What is surprising is that Jesus’ claim comes very close to saying that loving God should make us hate money. That seems to be the meaning of his words recorded in today’s selection from Matthew. Jesus says, “No one can serve two masters. He will either hate one and love the other, or be devoted to one and despise the other. You cannot serve God and mammon.”
In other words, there’s a choice to be made here: serve God or money; hate and despise money or hate and despise God. No one can have it both ways. The text seems to bear that reading, don’t you think?
Of course Jesus’ pronouncement will lead many to “clarify” his words to mean don’t be attached to money. It’s the service of money – it’s making money your master – they would explain, that causes hatred of God.
Okay. But who among us (even financiers, banksters and hedge fund managers) would claim to serve money even though they spend all their waking hours scheming about it. Who would admit that they’re attached to money, or have made it their master? Even those 85 individuals proud of owning as much as half the human race would probably deny that they “serve” money or that it’s their master. (And if they’re right, we can stop our discussion right here!)
On the other hand, those wishing to have it both ways might go further. They might invoke “nature.” They might point out we obviously can’t do without money; it’s a product of nature (human nature) they might say. Some might even argue we can’t even do without capitalism and its drive to “maximize profit.” Capitalism and profit maximization simply represent the inescapable way the world works. They are reflections of the natural order. If they allow 85 people to own more than half the world, so be it. That’s simply natural. (Please hold that thought.)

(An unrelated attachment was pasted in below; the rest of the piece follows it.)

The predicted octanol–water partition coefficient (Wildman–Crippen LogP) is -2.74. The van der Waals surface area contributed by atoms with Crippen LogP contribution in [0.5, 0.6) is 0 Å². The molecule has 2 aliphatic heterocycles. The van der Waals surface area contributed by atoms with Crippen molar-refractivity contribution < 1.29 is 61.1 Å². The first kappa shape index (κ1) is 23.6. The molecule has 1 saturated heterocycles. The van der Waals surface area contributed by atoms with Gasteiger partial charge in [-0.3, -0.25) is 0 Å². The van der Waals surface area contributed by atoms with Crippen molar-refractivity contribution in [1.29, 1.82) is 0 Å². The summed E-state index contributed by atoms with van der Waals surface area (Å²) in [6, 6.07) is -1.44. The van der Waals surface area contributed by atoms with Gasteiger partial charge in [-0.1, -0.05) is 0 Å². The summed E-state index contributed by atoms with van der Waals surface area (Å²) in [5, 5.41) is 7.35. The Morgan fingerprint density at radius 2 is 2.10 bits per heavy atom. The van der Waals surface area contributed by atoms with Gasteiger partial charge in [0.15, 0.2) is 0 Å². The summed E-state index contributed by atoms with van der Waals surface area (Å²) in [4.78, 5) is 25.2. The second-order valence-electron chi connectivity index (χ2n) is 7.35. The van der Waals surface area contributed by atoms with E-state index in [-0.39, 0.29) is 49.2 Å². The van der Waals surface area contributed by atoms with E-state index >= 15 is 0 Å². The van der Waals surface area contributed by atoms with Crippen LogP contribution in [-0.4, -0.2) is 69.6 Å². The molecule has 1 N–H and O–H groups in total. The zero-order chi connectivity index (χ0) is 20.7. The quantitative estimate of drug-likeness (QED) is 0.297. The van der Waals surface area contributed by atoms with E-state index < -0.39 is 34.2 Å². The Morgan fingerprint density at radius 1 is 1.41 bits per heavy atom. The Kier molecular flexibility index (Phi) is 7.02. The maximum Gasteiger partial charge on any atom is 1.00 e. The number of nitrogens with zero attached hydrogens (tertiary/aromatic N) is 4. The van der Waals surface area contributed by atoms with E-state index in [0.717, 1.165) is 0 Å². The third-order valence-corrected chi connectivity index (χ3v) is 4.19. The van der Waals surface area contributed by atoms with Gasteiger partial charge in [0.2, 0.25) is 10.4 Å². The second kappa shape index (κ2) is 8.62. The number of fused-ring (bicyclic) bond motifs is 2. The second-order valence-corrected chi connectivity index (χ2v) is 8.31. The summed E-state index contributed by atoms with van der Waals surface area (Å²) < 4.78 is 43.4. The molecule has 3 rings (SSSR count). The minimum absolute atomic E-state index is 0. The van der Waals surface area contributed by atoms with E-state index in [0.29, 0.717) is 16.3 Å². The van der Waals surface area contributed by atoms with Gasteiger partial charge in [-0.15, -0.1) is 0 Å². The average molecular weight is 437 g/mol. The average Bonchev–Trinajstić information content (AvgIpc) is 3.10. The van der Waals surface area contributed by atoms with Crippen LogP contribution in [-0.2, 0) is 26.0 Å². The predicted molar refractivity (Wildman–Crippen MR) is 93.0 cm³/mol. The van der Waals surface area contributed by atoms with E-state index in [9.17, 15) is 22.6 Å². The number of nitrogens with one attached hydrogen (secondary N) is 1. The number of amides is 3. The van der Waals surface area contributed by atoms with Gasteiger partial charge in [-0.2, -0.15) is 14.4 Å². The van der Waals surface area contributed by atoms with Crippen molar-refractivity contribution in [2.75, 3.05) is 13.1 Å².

Such talk about nature brings us to my second point – Jesus’ attitude towards work and those who choose not to. Here he definitely has a “back to nature” approach. And once again, it’s surprising. Jesus is not talking about the naturalness of competition or of the law of supply and demand.
In today’s reading from Matthew’s version of the Sermon on the Mount, Jesus says clearly that the natural order not only minimizes the importance of money (at the very least); it also minimizes the importance of work. “Look at the birds of the air,” Jesus says, “they don’t sow or reap or store food in barns.” Or “Consider the lilies of the field. They neither toil nor spin.” Learn from them both. Follow their example.
Say what? Is Jesus intention here to discourage work itself? (Talk about contradicting “American” values!) It’s easy to draw that conclusion, I think. After all, he seems to be saying don’t sow or reap or store products in warehouses. Don’t toil or spin. It’s a short step from there to saying, “Don’t work!”
Besides that, Jesus seems to have lived out that latter implication. I mean as an able-bodied 30-something, he left his job as a carpenter to wander from village to village in Palestine philosophizing and apparently living on hand-outs. On the road, he had no home and must have sought shelter from friends. Moreover, he got rough fishermen to leave their nets and follow his example of what appears to be idleness as far as economic productivity is concerned.